Often students are not performing in their classroom in ways that their teachers believe they are capable of. They seem to have the potential but cannot find ways to complete their work. Usually when they are struggling with a learning problem, they will cover it with number of their own smoke screens so no one will find out. However once diagnosed there are some interventions that can be created to help them with whatever problem they are experiencing.
On the Child Mind Institute website, writer Jae Jacobson explores some of the symptoms to look for when identifying learning disorders. Here is the article summary:
Teachers are often the first to notice that a child has a learning disorder. Sometimes the signs are easy to spot, like a student who’s way behind in reading. Or a child who’s working hard but just keeps failing tests. But sometimes the signs are harder to see. And that can mean kids who need help don’t get it.
Kids with LDs often have a big gap between what it seems like they should be able to do and what they’re actually able do. For example, a student who writes awesome essays but can barely do basic math assignments. Or a kid who gives great answers in class but can’t get their ideas down on paper. These gaps often cause kids with learning disorders to be labeled as lazy or told to just try harder, which can take a toll on their self-esteem. Knowing what to look for can help teachers and parents get kids the help they need.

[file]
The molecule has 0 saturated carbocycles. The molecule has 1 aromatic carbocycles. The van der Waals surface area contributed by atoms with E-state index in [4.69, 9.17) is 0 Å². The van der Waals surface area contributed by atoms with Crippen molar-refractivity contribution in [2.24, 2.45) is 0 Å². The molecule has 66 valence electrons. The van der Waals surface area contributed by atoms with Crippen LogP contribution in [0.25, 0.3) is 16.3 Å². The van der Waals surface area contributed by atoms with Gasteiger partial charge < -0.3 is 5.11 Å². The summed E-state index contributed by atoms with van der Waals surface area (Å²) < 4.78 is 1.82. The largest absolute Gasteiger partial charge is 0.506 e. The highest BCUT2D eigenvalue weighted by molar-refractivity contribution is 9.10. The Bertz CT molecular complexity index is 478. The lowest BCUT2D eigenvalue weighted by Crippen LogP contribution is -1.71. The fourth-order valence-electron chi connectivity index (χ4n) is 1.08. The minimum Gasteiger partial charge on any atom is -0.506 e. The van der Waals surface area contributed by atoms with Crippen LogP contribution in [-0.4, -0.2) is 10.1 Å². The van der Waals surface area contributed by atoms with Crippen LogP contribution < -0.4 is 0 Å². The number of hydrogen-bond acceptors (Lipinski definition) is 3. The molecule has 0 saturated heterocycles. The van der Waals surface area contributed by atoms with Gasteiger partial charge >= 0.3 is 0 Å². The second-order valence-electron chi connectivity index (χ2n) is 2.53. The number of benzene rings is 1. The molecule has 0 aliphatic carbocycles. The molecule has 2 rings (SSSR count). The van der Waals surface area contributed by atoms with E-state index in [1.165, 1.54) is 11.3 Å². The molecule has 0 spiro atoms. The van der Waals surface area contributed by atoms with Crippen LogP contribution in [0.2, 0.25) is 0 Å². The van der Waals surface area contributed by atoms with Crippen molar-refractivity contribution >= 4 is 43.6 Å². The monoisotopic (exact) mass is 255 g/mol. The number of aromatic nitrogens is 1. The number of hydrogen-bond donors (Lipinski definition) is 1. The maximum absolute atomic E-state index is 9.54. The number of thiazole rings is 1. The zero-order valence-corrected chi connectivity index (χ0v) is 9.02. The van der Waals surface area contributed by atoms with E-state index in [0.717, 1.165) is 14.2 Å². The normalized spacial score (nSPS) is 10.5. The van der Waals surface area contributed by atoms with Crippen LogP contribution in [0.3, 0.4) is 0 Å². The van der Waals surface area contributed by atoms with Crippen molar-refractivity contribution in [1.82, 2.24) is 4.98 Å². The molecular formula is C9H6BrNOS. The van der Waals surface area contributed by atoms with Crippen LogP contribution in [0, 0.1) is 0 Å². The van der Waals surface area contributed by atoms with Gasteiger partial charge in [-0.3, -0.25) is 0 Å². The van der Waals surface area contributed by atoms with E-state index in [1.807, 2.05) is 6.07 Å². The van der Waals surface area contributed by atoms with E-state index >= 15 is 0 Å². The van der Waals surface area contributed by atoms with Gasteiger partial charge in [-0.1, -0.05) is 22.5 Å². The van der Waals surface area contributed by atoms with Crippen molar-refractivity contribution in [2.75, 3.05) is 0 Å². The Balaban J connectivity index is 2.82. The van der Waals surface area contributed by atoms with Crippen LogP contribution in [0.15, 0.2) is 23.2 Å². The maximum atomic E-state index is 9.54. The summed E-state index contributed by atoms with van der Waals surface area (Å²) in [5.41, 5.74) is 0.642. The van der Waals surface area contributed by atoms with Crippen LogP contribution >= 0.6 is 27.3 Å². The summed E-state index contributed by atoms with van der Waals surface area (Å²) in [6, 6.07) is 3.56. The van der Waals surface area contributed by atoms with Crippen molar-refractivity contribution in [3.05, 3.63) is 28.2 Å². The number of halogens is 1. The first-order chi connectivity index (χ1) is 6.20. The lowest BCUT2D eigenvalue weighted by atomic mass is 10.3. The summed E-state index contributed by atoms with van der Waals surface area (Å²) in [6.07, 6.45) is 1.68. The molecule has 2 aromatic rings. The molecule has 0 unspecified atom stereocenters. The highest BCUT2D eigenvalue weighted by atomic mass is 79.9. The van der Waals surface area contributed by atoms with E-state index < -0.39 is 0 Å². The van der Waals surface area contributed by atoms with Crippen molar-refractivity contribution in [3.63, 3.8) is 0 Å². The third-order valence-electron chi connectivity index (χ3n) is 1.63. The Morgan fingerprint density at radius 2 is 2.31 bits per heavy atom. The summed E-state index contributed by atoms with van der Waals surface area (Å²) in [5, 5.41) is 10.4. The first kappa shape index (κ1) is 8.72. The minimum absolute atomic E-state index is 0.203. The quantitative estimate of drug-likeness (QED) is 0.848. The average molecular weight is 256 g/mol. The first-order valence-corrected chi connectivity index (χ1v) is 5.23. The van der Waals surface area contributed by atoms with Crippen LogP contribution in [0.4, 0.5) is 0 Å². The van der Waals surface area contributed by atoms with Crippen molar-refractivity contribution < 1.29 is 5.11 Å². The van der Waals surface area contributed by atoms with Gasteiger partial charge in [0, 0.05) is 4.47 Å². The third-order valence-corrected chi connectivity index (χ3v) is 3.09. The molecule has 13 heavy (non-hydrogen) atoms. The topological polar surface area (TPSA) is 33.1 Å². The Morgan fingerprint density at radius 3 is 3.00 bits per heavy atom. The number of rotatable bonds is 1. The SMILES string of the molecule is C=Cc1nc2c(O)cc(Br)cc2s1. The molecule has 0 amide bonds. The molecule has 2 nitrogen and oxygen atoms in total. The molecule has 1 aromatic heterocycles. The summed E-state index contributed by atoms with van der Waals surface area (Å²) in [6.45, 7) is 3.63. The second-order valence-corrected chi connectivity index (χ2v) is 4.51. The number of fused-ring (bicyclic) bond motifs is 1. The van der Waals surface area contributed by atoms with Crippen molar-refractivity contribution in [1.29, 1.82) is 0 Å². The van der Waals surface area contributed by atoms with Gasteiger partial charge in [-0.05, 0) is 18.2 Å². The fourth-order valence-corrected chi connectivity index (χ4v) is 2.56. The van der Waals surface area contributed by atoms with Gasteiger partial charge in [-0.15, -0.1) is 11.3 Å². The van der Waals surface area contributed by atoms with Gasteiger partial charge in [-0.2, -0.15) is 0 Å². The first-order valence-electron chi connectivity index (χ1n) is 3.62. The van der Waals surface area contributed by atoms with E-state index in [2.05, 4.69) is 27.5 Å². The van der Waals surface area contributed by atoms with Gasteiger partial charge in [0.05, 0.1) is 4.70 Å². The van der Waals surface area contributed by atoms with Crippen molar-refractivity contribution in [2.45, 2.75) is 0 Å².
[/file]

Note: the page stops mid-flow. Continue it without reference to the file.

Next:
Students who need constant reminders of what to do next might be struggling with a skill called working memory. That’s the task of remembering and processing new information, a common issue for kids with LDs. They also may struggle with time management. They may have trouble with transitions or seem disorganized.
Other common signs of learning differences include difficulty following directions, trouble concentrating, and not getting homework done on time — or at all. Failing tests, especially ones you know they’ve studied for, is also a sign.
If a student seems shy — not talking in class or sitting in the back row — they may be trying to hide a learning issue. Other kids might do the opposite, acting out to draw attention away from difficulties or pretending not to care about school. Kids may even cut class, skip school, or be “sick” more often than is usual.
Helping students with learning disabilities get the help they need can make a big difference both in school and out — and for years to come.
I believe if we all are aware of these signs of a learning problem, we will be able to move our students to a more successful academic process as they learn to cope with their identified learning disability.